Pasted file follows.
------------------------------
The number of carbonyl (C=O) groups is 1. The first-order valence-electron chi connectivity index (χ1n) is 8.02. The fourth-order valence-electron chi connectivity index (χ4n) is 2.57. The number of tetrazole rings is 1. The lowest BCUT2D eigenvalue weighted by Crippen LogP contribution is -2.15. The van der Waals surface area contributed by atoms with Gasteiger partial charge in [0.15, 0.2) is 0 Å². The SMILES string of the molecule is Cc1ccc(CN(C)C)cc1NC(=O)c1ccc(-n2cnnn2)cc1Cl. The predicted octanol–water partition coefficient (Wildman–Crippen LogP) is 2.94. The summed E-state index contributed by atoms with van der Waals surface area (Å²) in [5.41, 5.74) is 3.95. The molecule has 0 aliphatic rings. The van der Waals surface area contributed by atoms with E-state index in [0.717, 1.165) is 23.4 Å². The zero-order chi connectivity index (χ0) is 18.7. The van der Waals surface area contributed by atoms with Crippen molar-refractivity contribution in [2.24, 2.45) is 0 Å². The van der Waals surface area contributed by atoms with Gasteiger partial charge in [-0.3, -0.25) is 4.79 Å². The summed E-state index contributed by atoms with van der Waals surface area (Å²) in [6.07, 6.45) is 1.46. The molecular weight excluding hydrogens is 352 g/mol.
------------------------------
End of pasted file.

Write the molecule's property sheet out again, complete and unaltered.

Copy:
The number of carbonyl (C=O) groups is 1. The first-order valence-electron chi connectivity index (χ1n) is 8.02. The fourth-order valence-electron chi connectivity index (χ4n) is 2.57. The number of tetrazole rings is 1. The lowest BCUT2D eigenvalue weighted by Crippen LogP contribution is -2.15. The van der Waals surface area contributed by atoms with Gasteiger partial charge in [0.15, 0.2) is 0 Å². The SMILES string of the molecule is Cc1ccc(CN(C)C)cc1NC(=O)c1ccc(-n2cnnn2)cc1Cl. The predicted octanol–water partition coefficient (Wildman–Crippen LogP) is 2.94. The summed E-state index contributed by atoms with van der Waals surface area (Å²) in [5.41, 5.74) is 3.95. The molecule has 0 aliphatic rings. The van der Waals surface area contributed by atoms with E-state index in [0.717, 1.165) is 23.4 Å². The zero-order chi connectivity index (χ0) is 18.7. The van der Waals surface area contributed by atoms with Crippen molar-refractivity contribution in [2.24, 2.45) is 0 Å². The van der Waals surface area contributed by atoms with Gasteiger partial charge in [-0.3, -0.25) is 4.79 Å². The summed E-state index contributed by atoms with van der Waals surface area (Å²) in [6.07, 6.45) is 1.46. The molecular weight excluding hydrogens is 352 g/mol.